A Brief History
In November of 1953 the State Council of Governors appointed a committee to look into the possibility of
having an ongoing project in which all the clubs in the multiple district could participate.
PDG Harold Ashley of the Waterbury Lions Club was named chairman. The committee gathered information on
many projects but found that millions of dollars was being spent on medical care but less than 1% of that
amount was being spent on research. After several meetings with the Yale Medical group, Yale agreed to start
an eye research program if the Lions would fund it. At the 1954 State Convention the idea of a state wide eye
research project was adopted. It took until July of 1956 to get everything in place and on the 20th of July a
charter was issued by the State of Connecticut establishing the Connecticut Lions Eye Research Foundation as
a nonproft Corporation. Hence, the Connecticut Lions Eye Research Foundation (CLERF) was born.
By the Foundations Constitution every member in good standing of every Lions Club in the State of Connecticut
became a member of CLERF. The Board of Directors is made up of a combination of appointments and elected
positions as outlined in that same Constitution. The first year's goal was to raise $15,000. The Lions actually
raised $22,157, giving $19,000 of that to Yale. On July 1st 1961, Dr. Marvin Sears was hired as the full time
Director of Research, and served in that position until July 1,1993. Today the research department is headed
by Dr. M. Bruce Shields, Professor and Chairman of the Department of Opthalmology and Visual Science.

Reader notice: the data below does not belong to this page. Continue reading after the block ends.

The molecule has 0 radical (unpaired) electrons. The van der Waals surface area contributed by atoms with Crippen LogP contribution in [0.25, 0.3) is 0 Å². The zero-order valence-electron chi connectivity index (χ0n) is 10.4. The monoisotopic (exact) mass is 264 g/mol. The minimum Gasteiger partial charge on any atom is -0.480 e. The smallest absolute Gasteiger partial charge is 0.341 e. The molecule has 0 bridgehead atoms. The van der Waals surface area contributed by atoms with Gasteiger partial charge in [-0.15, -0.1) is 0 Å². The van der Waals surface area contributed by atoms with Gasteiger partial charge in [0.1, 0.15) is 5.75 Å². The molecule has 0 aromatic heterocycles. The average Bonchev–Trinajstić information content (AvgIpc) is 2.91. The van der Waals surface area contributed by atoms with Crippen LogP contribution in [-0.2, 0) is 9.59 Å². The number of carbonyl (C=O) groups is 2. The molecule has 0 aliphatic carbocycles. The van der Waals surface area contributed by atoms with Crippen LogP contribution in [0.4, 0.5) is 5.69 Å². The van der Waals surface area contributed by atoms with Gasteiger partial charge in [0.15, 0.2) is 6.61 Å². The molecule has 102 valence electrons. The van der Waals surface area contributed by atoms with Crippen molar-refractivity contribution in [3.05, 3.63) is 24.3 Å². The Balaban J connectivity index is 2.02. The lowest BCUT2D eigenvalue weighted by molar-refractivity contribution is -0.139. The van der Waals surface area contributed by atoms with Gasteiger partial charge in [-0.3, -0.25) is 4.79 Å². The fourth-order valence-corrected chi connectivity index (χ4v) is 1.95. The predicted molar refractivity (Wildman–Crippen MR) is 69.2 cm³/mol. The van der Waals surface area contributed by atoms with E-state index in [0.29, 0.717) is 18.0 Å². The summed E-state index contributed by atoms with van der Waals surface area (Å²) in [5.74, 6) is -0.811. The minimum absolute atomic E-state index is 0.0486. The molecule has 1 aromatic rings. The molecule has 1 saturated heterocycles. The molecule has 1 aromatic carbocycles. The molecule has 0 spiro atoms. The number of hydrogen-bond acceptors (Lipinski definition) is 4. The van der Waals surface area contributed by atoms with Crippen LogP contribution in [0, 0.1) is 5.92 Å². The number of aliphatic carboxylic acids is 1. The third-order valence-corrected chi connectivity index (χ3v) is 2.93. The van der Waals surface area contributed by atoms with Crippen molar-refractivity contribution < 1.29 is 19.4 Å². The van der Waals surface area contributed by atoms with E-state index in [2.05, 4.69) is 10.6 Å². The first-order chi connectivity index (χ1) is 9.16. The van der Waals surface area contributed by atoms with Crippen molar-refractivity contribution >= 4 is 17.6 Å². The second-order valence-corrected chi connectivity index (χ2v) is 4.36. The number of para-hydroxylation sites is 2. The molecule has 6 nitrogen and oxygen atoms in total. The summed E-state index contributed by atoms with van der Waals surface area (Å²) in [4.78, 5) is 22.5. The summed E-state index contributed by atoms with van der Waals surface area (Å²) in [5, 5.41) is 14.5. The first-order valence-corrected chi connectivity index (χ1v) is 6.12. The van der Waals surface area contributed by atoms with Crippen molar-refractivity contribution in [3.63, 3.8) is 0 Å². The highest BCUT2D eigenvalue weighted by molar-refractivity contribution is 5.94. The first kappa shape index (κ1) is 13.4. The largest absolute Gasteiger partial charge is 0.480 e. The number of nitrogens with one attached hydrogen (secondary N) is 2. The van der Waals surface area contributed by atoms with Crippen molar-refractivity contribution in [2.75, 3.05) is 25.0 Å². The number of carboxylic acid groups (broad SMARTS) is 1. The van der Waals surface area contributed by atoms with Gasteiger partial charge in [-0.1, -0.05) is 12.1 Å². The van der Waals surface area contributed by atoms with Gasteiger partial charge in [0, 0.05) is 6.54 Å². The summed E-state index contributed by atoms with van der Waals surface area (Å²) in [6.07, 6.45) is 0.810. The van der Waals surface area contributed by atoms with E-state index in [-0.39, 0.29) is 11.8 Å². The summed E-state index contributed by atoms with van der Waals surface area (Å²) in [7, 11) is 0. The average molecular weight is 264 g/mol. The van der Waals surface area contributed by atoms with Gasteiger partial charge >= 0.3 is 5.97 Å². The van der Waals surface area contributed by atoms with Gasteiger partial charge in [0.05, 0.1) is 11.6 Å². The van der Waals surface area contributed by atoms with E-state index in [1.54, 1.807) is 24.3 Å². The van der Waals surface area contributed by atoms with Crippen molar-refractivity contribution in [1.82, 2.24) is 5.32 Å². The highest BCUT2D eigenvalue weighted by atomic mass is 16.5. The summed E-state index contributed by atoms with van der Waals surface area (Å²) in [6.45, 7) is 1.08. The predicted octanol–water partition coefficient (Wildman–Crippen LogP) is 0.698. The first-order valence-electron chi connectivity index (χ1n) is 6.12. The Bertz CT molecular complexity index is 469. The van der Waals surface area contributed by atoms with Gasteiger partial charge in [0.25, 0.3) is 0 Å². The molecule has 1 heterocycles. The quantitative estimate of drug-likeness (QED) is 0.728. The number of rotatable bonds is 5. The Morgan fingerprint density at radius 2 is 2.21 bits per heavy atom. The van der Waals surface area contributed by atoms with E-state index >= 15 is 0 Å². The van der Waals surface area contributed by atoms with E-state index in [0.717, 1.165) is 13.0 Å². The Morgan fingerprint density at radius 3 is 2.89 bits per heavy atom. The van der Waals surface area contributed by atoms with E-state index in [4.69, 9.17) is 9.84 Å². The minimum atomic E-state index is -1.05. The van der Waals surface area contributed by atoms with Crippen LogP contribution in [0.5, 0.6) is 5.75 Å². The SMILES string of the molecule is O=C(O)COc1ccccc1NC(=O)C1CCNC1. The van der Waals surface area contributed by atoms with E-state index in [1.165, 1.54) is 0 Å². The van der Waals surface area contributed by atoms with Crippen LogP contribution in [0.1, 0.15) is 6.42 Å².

It is interesting to note that Yale set aside a 100 square foot "lab" and provided Dr. Sears with one assistant -
now 38 years later the research facilities at Yale has a staff of over 25 and are housed in their own multimillion
dollar facility, the Boardman Building, which we the Connecticut Lions helped to renovate with a $500,000
donation and where we also maintain our office.
Up until 1991, CLERF had been relying on the annual club donations and Sight Saver Day (formally called Lions
Day or Candy Day) to bring in all of our money. When we needed that extra kick to push the Boardman Building
project over the top we introduced the car raffle. More recently we introduced the Memorial Card Program, the
Recognition Card Program and the CT Lions Open Golf Tournament.
As we looked forward on into the 21st century, we realized that we can only go to the well so many times--in
other words, the clubs can only give so much to CLERF and still be able to do all the things they do in their own
communities. So, with that in mind, we borrowed a basic idea from LCIF and established the 21st Century Fund
and the Knight of the Blind Award. Started in 1991, we hoped the fund would raise $2,100,000 by the year 2000.
This money would be the base endowment for a fund that would insure that we will be able to meet the future
needs of the blind and visually impaired.
With the 21st century appoaching we begin our 45th year of service and have undertaken a new challenge,
Macular Degeneration. For more on this serious subject, please go to our "Current Projects" page.
The Orange CT Lions Club is constantly working on new projects to improve our local
communities here and around the world. We're always working on our next local
project or fund raiser, doing all we can to improve the lives of those in need.
Community Volunteer Work That Makes A Difference
Orange CT Lions Club